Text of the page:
Interpreting the Old Testament: A Guide for Exegesis

By Craig C. Broyles, ed.
Grand Rapids : Baker (2001). 272 Pages.

Reviewed by Dr. William Barrick
13.2 (Fall 2002) : 269-270

 Interpreting the Old Testamentis a collection of essays on the topic of OT interpretation edited by Craig C. Broyles (associate professor, Trinity Western University), who also contributed two of the essays: “Interpreting the Old Testament” (13-62) and “Traditions, Intertextuality, and Canon” (157-75). The first of the two establishes the tone for the volume. Broyles claims that all the essays “focus on ‘how to’” (20). Throughout the essay he illustrates each step of exegesis by an application to Isaiah 41:21-29. Broyles emphasizes that the issue in exegesis is the divine intent of the text (25). In view of the divine author of Scripture, meditation must “inform each step of exegesis, whereby we prayerfully and respectfully consult the author for each question we pose” (27). Overall, this reviewer found Broyles’ approach sensitive to the inspired nature of the biblical text and to the delicate task of the exegete. In response to an increasing application of literary analysis in exegesis, he warns that “we must be extremely cautious that we not apply modern expectations about literary conventions to ancient texts” (56). Unfortunately, his view of the canonization and editing of the OT text lacks clarity (46). As a result, his essay appears to contain contradictions (51, 55 n. 36).

In “Language and Text of the Old Testament” (63-83), David W. Baker (professor of OT and Semitic languages, Ashland Theological Seminary) fails to include the Samaritan Pentateuch in his list of relevant sources to the OT text (69). In addition, he seems to place more confidence in the textual decisions of the editors of Biblia Hebraica Stuttgartensia than they deserve (70). In his treatments of Gen 4:8 and 7:6 he could have shown a greater sensitivity to the translation philosophy of the LXX in the former (72) and to Hebrew idiom in the case of the latter (73). Absent from his discussion of Amos 9:12 is the possibility that the theological views of the LXX translators may have affected their treatment of “Edom” in that passage (79). Baker’s unsupported opinion concerning the old crux in Isa 7:14 (82) ignores the significant linguistic and contextual evidence marshalled by such Isaianic scholars as Edward J. Young, Charles Lee Feinberg, and Alec Motyer, as well as the insightful studies published by Walter Kaiser, J. Barton Payne, and Hobart Freeman. In spite of these disappointments, the essay has much to commend it as an introduction to the subject of OT textual criticism.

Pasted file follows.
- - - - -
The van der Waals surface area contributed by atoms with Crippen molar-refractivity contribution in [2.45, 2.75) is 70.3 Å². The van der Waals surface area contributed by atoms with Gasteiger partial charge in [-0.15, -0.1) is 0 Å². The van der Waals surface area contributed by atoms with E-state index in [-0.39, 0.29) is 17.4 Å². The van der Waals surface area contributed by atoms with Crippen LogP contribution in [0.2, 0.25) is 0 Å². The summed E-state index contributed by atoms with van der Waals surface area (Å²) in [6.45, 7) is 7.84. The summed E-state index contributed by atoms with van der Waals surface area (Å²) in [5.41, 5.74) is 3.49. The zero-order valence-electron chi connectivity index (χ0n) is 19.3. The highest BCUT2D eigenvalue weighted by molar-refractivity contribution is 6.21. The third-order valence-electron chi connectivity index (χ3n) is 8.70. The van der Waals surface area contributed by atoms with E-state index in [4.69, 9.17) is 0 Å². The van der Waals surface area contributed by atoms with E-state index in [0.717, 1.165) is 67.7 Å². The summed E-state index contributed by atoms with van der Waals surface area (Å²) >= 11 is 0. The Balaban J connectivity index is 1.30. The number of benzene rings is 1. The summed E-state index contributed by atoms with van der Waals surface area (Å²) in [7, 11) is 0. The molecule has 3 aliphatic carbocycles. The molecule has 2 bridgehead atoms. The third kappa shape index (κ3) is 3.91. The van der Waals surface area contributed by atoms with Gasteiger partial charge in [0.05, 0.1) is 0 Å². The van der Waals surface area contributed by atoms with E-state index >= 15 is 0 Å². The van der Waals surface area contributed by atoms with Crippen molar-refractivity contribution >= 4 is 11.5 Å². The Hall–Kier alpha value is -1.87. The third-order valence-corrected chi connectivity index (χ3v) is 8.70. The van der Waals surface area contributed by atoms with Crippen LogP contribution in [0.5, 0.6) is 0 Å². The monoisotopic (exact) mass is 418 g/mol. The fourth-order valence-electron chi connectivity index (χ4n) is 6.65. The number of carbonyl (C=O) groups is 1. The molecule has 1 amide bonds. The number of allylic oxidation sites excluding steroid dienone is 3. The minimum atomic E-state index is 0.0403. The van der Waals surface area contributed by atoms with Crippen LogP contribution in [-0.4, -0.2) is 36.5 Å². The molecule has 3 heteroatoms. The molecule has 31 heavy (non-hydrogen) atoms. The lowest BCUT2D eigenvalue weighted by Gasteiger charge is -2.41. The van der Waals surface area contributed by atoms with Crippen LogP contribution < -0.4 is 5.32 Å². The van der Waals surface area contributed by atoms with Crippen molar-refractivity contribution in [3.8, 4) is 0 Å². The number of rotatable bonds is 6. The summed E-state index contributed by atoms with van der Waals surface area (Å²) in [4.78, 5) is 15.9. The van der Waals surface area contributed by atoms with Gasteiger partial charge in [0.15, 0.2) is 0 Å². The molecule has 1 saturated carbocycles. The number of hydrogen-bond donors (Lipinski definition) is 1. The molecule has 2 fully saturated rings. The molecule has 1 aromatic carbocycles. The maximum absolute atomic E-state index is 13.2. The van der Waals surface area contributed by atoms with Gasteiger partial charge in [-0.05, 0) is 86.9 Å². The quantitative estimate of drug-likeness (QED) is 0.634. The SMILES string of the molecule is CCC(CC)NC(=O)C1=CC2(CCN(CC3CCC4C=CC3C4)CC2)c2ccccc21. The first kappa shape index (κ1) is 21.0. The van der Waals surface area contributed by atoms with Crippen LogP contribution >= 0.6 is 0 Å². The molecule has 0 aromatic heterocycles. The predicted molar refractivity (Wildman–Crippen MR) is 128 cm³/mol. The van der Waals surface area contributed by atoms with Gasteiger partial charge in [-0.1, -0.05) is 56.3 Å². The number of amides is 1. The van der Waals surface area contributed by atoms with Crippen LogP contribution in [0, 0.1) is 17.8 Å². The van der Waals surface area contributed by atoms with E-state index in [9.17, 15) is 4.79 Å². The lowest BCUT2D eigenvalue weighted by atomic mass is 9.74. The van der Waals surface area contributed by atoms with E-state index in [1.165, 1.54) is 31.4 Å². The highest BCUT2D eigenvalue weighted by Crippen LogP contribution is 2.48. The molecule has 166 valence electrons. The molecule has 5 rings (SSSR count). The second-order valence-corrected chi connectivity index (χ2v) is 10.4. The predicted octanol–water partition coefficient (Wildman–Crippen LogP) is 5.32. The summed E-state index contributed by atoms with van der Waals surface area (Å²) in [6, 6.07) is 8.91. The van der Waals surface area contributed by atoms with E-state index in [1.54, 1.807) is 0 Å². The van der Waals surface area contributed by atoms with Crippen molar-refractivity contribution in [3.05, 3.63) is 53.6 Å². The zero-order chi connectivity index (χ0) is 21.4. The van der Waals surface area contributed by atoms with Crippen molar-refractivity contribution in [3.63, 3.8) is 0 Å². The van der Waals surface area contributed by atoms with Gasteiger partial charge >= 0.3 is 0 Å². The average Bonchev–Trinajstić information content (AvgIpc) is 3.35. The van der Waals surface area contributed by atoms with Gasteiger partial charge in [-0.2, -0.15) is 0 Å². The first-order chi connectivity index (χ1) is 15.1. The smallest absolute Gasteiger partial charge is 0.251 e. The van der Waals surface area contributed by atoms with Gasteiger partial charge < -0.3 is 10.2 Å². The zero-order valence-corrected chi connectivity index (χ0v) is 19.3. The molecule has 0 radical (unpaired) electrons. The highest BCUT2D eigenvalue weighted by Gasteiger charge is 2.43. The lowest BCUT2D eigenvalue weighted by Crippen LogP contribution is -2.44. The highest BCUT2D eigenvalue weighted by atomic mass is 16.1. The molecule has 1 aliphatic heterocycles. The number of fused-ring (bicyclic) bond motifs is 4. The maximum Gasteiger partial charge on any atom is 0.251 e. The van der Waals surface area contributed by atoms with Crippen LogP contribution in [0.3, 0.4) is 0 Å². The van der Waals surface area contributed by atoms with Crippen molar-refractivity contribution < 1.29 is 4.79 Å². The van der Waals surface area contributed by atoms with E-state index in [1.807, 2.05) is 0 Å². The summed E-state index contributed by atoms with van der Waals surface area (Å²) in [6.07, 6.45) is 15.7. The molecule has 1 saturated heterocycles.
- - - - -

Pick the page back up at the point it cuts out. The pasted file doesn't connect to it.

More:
Paul Edward Hughes (assistant professor, Trinity Western University) provides an excellent historical description of the development of the various methods for the critical study of the Scriptures (“Compositional History: Source, Form, and Redaction Criticism,” 221-44). He correctly identifies the conservative concept that “the biblical interpreter is a neutral observer whose aim is to cull objective data through use of the historical-grammatical method” (222). However, he promptly distances himself from that perspective by first stating that such an approach works better for NT studies. Then he declares that “although meaning can be derived from the historical-grammatical recovery of an author’s intention, if and where possible, to say that this hermeneutical approach is the sole means of obtaining interpretive results remains too narrow” (223). Indeed, Hughes adheres to the questionable opinion that the text of Scripture itself indicates that there is “a broader set of meanings that function beyond the intention of the author” (223). Interestingly, he describes postmodern critics as “more humble in relation to knowledge, suspicious of power structures that they see behind texts and their consented readings, and realistic about the subjective role of the reader in the interpretive act” (225). He certainly does not have the same evaluation of postmodernism as William Dever (see the review of Dever’s book, What Did the Biblical Writers Know and When Did They Know It? in this issue).

One of the most valuable essays in this collection is that contributed by Richard S. Hess (reader in OT, Roehampton Institute, London, England; “Ancient Near Eastern Studies,” 201-20). Not only does he deal with the important matter of interpreting the historical materials (202-8), he provides an invaluable annotated listing of both general and specialized sources for research (208-20). Librarians will find the latter a helpful acquisitions guide.

Authors from a variety of academic and church backgrounds wrote the volume’s essays. The remainder of the essays include “Reading the Old Testament as Literature” (85-123) by V. Philips Long (professor of OT, Covenant Theological Seminary), “Old Testament History and Sociology”(125-55) by John Bimson (director of studies, OT Faculty, Trinity College, Bristol, England), “The History of Religion, Biblical Theology, and Exegesis” (177-99) by Elmer A. Martens (professor emeritus of OT, Mennonite Brethren Biblical Seminary), and “Theology and the Old Testament” (245-64) by Jonathan R. Wilson (associate professor of Religious Studies, Westmont College).